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7. The Lens Trinity

Many photographers who have been at it a while develop an affinity for three lenses: a wide, a standard, and a medium telephoto. In an effort to accomplish as much range with as few lenses as possible, photographers are attracted to this “holy trinity” of glass (Figure 1.14). In all practicality, three lenses capable of covering focal lengths from the ultra-wide (less than 24mm) to the medium telephoto (approximately 200mm to 300mm) can make a lifetime of images.

Figure 1.14

Figure 1.14 The standard lens trinity used by professional photographers: the AF-S Nikkor 14–24mm f/2.8G ED, the AF-S Nikkor 24–70mm f/2.8G ED, and the AF-S Nikkor 70–200mm f/2.8G ED VR II. These three lenses give you a huge range of focal lengths, from 14mm to 200mm, all at a wide f/2.8.

Traditionally, the lens trinity is composed of a lens capable of going extremely wide, such as the AF-S Nikkor 14–24mm f/2.8G ED, a standard zoom lens that moves from wide to just over normal (50mm), like the AF-S Nikkor 24–70mm f/2.8G ED, and one that continues moving toward a longer focal length capable of handling portraiture, sports, and wildlife, such as the AF-S Nikkor 70–200mm f/2.8G ED VR II. These lenses—and really the focal lengths covered—are considered to be the trinity for full-frame cameras, such as the Nikon D4S, D810, D750, and D610 models. These focal lengths are also what many of the DX lenses—made for the DX crop-sensor camera bodies—are designed around when taking into consideration the cameras’ crop factors.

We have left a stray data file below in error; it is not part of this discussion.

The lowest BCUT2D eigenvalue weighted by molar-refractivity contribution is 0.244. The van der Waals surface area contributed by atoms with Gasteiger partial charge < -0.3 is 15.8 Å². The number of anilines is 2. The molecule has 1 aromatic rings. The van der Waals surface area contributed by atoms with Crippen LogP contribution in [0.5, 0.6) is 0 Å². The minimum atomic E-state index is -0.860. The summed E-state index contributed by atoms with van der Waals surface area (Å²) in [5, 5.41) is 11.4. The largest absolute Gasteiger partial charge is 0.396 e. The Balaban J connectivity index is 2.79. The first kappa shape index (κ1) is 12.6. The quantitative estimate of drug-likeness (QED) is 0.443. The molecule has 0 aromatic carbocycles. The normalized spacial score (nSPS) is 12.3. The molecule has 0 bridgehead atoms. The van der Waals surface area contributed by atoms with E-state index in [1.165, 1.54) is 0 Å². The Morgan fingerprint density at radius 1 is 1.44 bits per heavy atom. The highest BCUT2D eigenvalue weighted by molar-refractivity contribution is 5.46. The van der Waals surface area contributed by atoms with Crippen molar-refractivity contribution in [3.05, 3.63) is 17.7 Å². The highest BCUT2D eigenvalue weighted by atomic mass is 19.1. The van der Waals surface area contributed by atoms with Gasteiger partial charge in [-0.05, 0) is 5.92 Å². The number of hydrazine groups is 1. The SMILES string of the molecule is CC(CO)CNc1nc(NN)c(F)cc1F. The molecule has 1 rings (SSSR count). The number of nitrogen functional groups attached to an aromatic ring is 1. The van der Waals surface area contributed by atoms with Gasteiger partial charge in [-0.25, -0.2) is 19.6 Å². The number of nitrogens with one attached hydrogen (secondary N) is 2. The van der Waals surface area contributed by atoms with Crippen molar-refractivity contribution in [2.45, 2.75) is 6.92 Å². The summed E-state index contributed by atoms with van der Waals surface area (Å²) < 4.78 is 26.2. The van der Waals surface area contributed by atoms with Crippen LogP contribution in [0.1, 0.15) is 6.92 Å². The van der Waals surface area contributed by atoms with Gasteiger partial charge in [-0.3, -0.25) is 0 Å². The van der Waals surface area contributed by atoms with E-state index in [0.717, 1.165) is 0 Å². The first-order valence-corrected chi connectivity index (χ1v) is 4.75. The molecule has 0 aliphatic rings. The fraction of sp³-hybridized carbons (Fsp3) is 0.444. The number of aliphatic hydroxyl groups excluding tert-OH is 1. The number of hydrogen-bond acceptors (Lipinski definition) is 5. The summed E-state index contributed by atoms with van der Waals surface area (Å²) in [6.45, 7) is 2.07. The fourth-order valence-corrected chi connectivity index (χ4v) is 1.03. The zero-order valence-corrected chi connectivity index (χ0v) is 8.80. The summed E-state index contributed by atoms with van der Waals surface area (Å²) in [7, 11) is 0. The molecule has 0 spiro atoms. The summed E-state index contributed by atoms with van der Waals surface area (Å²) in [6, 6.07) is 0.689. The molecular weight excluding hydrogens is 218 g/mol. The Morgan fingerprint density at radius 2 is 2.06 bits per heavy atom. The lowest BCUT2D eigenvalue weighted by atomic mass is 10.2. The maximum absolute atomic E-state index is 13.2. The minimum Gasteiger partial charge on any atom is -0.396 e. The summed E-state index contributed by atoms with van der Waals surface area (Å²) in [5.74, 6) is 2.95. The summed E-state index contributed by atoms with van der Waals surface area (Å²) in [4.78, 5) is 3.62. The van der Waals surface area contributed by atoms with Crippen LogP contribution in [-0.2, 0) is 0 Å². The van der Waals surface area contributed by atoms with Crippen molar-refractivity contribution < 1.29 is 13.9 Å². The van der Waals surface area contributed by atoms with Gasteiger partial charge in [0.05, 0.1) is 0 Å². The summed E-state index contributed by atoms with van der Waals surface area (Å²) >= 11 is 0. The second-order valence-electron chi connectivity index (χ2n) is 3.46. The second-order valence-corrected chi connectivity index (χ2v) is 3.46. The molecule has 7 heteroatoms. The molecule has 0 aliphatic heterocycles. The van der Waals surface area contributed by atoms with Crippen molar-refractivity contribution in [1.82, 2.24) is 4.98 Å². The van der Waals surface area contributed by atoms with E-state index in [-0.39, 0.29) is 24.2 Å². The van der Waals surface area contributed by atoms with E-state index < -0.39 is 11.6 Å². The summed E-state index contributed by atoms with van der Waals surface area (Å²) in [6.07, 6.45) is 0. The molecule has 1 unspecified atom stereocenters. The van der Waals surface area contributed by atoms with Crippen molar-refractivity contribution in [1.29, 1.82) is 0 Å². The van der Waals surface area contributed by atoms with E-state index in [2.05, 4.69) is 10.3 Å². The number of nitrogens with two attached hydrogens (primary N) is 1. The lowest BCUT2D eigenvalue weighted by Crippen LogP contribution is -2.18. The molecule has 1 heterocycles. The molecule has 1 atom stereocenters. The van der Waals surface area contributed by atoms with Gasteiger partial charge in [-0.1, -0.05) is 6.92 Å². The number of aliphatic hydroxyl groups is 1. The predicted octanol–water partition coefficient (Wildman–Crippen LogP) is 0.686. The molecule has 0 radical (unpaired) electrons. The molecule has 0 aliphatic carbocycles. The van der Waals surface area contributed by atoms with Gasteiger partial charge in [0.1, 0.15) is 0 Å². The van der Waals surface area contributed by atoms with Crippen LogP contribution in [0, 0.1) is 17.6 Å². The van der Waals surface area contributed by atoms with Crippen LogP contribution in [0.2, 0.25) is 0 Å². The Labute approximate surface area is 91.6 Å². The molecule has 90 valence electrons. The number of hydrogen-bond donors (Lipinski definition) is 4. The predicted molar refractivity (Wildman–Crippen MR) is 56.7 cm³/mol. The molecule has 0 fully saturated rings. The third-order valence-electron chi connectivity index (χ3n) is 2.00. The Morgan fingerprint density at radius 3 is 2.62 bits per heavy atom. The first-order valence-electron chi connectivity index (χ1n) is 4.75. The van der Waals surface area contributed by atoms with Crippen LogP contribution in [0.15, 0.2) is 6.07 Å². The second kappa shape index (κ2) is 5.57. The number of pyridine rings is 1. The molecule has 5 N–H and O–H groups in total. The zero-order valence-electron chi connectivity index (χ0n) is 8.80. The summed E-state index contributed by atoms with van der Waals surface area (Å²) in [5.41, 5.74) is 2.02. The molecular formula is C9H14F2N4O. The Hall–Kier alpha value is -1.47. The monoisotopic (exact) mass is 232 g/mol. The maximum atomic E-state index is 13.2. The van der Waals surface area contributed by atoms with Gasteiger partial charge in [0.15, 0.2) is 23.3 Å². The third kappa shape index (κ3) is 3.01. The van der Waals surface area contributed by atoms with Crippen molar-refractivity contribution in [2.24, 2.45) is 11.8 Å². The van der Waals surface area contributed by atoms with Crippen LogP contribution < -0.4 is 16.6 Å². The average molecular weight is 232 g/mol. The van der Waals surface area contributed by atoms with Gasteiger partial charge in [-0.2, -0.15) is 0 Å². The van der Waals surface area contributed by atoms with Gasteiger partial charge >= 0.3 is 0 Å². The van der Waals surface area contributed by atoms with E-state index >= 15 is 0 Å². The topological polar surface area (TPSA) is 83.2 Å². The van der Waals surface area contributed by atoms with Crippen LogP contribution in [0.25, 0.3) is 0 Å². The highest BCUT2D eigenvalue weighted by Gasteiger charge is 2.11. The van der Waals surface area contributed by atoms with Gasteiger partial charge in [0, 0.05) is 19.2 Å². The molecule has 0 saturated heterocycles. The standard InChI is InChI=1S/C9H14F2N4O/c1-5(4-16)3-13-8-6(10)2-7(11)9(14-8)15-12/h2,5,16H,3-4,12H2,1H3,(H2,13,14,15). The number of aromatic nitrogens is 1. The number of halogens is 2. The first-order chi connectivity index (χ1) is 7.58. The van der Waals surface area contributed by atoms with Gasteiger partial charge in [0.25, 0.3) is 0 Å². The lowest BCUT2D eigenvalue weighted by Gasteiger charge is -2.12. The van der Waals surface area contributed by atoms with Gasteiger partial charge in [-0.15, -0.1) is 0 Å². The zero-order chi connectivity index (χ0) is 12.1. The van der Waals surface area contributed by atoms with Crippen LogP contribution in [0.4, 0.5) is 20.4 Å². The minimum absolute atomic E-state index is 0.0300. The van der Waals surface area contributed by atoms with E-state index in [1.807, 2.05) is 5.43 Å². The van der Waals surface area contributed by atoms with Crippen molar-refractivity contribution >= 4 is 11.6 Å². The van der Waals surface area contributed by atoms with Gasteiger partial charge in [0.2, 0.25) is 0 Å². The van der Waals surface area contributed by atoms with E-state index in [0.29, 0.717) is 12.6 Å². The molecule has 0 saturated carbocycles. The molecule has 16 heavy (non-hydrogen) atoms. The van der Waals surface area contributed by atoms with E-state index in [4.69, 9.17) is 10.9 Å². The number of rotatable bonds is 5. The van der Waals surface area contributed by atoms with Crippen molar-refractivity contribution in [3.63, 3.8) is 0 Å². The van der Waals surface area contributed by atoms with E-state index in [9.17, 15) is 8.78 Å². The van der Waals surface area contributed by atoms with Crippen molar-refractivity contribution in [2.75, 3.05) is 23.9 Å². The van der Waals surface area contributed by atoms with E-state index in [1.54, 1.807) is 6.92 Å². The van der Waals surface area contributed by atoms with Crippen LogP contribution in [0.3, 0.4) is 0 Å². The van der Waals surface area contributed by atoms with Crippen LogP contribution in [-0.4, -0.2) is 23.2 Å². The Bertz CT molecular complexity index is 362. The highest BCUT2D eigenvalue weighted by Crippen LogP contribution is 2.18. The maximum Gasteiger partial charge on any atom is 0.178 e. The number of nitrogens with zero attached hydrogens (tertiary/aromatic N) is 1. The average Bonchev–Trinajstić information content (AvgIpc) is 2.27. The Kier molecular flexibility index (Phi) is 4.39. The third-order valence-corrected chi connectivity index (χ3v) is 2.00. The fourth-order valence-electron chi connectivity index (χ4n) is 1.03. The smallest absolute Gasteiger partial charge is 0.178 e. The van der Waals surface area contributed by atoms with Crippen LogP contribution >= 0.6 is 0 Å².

A lens trinity for a Nikon DX camera may look more like the AF-S DX Nikkor 10–24mm f/3.5–4.5G ED for the ultra-wide zoom, an AF-S DX Nikkor 18–55mm f/3.5–5.6G VR for the standard zoom, and the AF-S DX VR Zoom-Nikkor 55–200mm f/4–5.6G IF-ED for the telephoto zoom (Figure 1.15). This doesn’t mean the so-called full-frame trinity does not work on your crop-sensor camera bodies; you just wouldn’t be able to take advantage of the visual perspective the wider lenses offer—which when factoring in the crop factor of DX bodies equates to trinity-esque focal lengths for a full-frame system.

Figure 1.15

Figure 1.15 A lens trinity for a Nikon DX camera may look like this: the AF-S DX Nikkor 10–24mm f/3.5–4.5G ED, the AF-S DX Nikkor 18–55mm f/3.5–5.6G VR, and the AF-S DX VR Zoom-Nikkor 55–200mm f/4–5.6G IF-ED.

The lens trinity is arguably the most popular set of lenses for those starting out in photography as well. Read online gear forums anywhere (using caution about some of the information on them) and you’ll see many experienced folks encourage new photographers to seek out focal lengths resembling what the trinity offers.

I suggest starting with a standard zoom, which many of you just starting out probably have in an AF-S DX Nikkor 18–55mm f/3.5–5.6G VR if you purchased an Nikon DX camera. From there, I advise getting the medium telephoto zoom before the wide zoom, simply because it offers a bit more versatility to your shooting and comes in handy when you need the reach—which in my case happens more often than needing to go more wide.

Round out your trinity with an ultra-wide zoom lens. These lenses are usually operated at their maximum widths. There is something really special about shooting at 16mm on a full-frame sensor camera, or 10mm on a DX sensor. However, as visually interesting and attractive that focal length is, these types of lenses usually offer the least amount of range and focal lengths. I would lean toward the standard zoom and medium telephoto zoom before plunking down cash for an ultra-wide zoom, based on the sheer amount of images that can be produced with the former two.

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